Post # 1
I’m using a cursive/script font for the addresses on my invitations. Nothing super crazy, but for the capital letter/zipcodes, some of them look a little different than a regular block letter/number. Has anyone had any issues with invitations not being sent because of using a certain font? I don’t know if it’s read by an actual human, or if it goes through a machine.
Post # 3
People have awful handwriting you would think they would be able to read it, but to be honest I would need to see and example in order to give you an educated opinion.
Post # 4
@hotchocolate: I had a really fancy print and mine delivered fine. My was italicized and cursive with a little extra something!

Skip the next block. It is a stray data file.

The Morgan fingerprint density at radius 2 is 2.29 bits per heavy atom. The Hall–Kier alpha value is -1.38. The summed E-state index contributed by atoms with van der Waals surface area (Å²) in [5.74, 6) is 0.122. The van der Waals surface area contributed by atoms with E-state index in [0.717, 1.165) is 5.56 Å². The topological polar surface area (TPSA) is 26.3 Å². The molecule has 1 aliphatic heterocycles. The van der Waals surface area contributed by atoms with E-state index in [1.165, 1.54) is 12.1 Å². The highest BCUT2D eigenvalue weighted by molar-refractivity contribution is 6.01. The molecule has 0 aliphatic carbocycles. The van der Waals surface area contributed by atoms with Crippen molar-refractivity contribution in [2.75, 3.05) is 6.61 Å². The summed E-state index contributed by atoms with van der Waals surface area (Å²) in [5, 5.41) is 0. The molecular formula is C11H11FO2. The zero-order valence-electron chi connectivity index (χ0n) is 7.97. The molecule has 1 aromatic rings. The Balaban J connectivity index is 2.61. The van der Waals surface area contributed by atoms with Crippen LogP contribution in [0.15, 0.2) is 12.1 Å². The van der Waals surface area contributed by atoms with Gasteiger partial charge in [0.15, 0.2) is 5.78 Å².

Post # 5
The post office actually has computers that read mail and they’re pretty smart computers!
Post # 6
Yay, thanks! To me, I can read it… but you never know.
Post # 7
Actually, while a PP said computers at the post office read them, the truth is I READ THEM. I do data entry for the post office, and if the computer can’t read the handwriting (about 80% of the time it cannot) an image is sent to a person sitting at a computer who types in the address. If the person cannot read it, it will get rejected and another person will try to read it and type in the address. If it gets rejected a second time a person will hand toss the mail to where it is supposed to go. If no one can read it, it will get returned to sender.
Post # 8
@Miss. Snowball: I had no idea that’s how it worked! Very interesting =) Makes me more comfortable about script fonts on my envelopes…. although I only put the addressee’s name in script. The address was in a typed block font. Hopefully I made your job a little easier!